How To Look Fabulous In Your Wedding Photos

Amber Katz
Look fabulous in wedding photos

Take a look at your parents’ wedding album. Or your grandparents’. Chances are, they’re filled with pages of formal, staged photos featuring the bride and groom (and their respective families) awkwardly posing with big, plastered-on smiles. Well, times sure have changed. Today’s brides want pictures that effortlessly capture the love, romance and humor of their special day. Here’s how to create memorable moments without forcing a grin.

1. Choose a photographer you’re comfortable with.
“I can’t stress this enough,” says Philadelphia photographer Cliff Mautner, “If you find someone whose approach, demeanor and style fits with your vision, it will come across on camera.” Remember, this person will be trailing you for hours on end, often capturing some very private moments. “I want the bride to really be herself around me,” says Mautner. And you can only do that if you have a good rapport with the person on the other end
of the lens.

2. Don’t face the camera head on. Unless you’re posing for a mug shot, staring straight into the camera is a huge no no. “No one has a perfectly symmetrical face,” says New York photographer Peter Buckingham. “If you turn your head a little to one side or the other, you create dimension and any asymmetry becomes less obvious.” Buckingham suggests looking at old photos to determine which is your better side (everyone has one!).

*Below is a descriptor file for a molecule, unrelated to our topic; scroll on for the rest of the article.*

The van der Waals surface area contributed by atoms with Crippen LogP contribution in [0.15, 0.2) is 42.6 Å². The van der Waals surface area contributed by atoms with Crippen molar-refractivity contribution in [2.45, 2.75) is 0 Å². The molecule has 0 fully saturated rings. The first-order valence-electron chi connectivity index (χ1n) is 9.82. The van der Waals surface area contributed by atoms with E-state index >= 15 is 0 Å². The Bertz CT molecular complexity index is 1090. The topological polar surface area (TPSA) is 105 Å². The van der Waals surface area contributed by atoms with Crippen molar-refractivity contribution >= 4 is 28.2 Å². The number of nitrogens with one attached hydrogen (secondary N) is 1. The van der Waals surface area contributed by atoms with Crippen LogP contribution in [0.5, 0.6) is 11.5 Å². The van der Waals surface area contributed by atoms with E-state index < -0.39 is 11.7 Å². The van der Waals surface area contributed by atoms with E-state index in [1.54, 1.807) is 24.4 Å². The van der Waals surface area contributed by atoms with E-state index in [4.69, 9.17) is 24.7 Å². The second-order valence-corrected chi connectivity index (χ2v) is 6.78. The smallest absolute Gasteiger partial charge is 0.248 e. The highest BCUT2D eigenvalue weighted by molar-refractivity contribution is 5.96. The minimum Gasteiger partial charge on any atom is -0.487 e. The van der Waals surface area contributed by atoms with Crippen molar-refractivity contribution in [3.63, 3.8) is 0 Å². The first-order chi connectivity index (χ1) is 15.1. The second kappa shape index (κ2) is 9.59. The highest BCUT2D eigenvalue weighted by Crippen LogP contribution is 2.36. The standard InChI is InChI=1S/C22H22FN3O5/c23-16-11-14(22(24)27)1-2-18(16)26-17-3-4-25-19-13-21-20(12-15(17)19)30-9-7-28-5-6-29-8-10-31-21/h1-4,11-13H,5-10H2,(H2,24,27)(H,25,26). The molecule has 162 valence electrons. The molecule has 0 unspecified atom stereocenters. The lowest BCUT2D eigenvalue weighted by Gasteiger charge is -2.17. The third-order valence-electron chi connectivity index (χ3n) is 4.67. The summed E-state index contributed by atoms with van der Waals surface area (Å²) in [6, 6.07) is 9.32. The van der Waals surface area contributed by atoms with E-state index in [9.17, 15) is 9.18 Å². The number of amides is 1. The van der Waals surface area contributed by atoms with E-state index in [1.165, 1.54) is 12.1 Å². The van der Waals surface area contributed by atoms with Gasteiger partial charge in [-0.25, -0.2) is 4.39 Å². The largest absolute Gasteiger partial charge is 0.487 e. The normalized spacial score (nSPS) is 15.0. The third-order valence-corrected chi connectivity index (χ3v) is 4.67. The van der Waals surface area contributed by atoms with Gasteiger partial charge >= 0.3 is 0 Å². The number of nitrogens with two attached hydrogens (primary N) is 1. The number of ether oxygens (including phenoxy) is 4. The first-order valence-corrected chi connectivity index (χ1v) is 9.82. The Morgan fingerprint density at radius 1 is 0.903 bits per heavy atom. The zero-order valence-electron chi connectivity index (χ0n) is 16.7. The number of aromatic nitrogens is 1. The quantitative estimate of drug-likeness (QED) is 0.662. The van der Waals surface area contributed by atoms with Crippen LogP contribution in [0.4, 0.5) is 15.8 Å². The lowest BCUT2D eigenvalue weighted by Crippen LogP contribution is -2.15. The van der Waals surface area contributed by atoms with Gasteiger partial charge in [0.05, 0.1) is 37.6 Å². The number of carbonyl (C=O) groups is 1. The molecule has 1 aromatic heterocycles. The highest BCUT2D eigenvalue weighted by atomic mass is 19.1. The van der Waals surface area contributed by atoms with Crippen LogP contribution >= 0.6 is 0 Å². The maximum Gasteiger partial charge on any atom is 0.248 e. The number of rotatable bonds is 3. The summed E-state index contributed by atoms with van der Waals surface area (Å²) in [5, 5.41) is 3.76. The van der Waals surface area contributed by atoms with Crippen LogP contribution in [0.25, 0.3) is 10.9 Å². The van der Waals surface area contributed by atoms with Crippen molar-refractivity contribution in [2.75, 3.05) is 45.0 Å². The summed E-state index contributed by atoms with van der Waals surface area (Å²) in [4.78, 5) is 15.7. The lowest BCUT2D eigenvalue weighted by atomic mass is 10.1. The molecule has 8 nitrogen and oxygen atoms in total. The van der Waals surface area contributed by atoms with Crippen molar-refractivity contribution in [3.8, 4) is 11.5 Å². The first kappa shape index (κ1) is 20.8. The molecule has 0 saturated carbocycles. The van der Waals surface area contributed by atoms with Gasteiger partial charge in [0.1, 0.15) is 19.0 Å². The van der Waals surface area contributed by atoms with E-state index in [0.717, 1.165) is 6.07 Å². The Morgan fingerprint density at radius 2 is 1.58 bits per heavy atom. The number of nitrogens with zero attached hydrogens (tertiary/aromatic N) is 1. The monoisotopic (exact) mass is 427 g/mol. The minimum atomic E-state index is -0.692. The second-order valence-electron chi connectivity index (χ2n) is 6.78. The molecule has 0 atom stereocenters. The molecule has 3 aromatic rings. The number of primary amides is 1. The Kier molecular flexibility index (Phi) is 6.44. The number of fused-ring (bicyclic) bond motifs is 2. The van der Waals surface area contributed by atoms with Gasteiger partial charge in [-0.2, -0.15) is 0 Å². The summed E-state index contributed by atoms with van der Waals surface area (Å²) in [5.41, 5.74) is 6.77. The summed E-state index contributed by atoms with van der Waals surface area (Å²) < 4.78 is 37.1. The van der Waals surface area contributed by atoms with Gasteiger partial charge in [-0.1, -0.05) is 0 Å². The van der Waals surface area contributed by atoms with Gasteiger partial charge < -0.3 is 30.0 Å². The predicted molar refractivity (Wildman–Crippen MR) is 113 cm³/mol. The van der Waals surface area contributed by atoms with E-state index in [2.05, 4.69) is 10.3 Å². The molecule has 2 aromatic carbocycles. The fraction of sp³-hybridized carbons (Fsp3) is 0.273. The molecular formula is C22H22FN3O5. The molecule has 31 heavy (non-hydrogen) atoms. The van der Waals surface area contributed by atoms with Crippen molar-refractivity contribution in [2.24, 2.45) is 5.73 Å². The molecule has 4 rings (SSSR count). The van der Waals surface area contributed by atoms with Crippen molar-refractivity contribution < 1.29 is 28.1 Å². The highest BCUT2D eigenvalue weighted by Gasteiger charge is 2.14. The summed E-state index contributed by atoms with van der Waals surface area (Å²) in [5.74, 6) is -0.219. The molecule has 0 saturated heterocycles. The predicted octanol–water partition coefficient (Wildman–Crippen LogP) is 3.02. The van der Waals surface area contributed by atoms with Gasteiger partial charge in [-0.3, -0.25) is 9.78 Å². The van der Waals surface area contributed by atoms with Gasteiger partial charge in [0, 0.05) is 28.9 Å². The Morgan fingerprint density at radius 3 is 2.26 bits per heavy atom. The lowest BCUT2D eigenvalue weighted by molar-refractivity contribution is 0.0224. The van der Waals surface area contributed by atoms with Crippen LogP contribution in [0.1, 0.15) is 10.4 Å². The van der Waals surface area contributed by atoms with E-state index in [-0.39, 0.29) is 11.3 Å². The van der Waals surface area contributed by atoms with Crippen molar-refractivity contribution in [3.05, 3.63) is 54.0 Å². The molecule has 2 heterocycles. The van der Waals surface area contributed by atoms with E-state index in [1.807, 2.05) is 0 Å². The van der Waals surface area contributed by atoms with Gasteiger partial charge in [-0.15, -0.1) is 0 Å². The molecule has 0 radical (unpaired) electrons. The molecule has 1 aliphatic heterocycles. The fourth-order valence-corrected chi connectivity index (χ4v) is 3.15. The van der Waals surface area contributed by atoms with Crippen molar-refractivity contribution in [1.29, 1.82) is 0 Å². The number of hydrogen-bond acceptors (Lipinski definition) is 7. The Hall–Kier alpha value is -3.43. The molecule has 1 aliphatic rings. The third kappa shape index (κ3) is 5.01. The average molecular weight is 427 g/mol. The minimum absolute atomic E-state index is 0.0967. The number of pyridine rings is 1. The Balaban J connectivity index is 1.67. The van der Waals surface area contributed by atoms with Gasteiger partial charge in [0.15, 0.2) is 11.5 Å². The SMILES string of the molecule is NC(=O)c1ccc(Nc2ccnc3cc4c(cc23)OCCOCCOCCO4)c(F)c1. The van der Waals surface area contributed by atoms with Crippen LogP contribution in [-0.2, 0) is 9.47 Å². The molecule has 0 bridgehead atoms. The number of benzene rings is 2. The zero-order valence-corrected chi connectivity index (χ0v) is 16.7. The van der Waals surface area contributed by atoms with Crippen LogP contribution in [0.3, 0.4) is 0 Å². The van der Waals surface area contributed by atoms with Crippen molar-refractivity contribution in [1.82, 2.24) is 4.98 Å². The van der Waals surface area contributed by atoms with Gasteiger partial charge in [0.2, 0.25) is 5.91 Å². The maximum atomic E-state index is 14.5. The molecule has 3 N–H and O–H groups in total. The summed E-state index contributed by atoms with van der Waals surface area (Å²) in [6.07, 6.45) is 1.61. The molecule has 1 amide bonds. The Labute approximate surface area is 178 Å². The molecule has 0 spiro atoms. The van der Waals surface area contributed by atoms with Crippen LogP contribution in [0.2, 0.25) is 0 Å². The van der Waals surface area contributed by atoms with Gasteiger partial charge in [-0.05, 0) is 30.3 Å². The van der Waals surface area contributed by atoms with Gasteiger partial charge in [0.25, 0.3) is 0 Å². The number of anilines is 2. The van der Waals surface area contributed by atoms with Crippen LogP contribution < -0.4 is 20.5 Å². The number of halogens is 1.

3. Tilt your body too. Angle your body 45 degrees. It will make your hips look narrower and your whole silhouette appear slimmer.

4. Bring your chin down. If you’ve ever watched America’s Next Top Model, you know one of the keys to taking a great photo is to “bring your chin down just a hair.” Not only does it eliminate the dreaded double chin factor, says Buckingham, it forces you to look up with your eyes, so they look bigger and brighter.

5. Don’t stress about staging group shots. “Rather than worry so much about the height and juxtaposition of each person, let people stand next to who they want to. The photo will look more at ease and the people will have more fun doing it,” suggests Mautner.

6. Let go of your emotions. A lot of feelings surface during a wedding. Don’t be afraid to wear your heart on your sleeve even as the camera’s clicking away. “Some of the most flattering images are the ones a photographer captures when least expected, during the most intimate moments throughout the day,” says Mautner. Whether you tear up as your dad gives a toast or crack up as your husband stumbles through your first dance, let your feelings show–ten, twenty, fifty years from now, you’ll be glad you did!

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